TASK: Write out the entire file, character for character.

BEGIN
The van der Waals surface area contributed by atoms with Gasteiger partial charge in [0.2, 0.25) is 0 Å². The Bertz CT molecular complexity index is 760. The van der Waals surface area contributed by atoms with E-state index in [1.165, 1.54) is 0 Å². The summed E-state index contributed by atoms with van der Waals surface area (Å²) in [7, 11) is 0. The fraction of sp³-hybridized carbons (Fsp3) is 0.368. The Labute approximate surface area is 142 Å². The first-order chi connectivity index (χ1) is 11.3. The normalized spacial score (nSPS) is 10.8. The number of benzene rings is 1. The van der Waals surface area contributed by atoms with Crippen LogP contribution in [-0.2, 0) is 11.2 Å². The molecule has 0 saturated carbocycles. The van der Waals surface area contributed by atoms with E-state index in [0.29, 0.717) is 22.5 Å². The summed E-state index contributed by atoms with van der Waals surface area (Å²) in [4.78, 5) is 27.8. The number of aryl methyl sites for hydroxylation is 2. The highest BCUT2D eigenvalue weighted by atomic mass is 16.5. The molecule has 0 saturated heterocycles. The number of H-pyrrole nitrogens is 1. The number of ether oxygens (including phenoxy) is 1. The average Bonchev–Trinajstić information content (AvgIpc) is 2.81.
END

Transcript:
The van der Waals surface area contributed by atoms with Gasteiger partial charge in [0.2, 0.25) is 0 Å². The Bertz CT molecular complexity index is 760. The van der Waals surface area contributed by atoms with E-state index in [1.165, 1.54) is 0 Å². The summed E-state index contributed by atoms with van der Waals surface area (Å²) in [7, 11) is 0. The fraction of sp³-hybridized carbons (Fsp3) is 0.368. The Labute approximate surface area is 142 Å². The first-order chi connectivity index (χ1) is 11.3. The normalized spacial score (nSPS) is 10.8. The number of benzene rings is 1. The van der Waals surface area contributed by atoms with Crippen LogP contribution in [-0.2, 0) is 11.2 Å². The molecule has 0 saturated carbocycles. The van der Waals surface area contributed by atoms with E-state index in [0.29, 0.717) is 22.5 Å². The summed E-state index contributed by atoms with van der Waals surface area (Å²) in [4.78, 5) is 27.8. The number of aryl methyl sites for hydroxylation is 2. The highest BCUT2D eigenvalue weighted by atomic mass is 16.5. The molecule has 0 saturated heterocycles. The number of H-pyrrole nitrogens is 1. The number of ether oxygens (including phenoxy) is 1. The average Bonchev–Trinajstić information content (AvgIpc) is 2.81.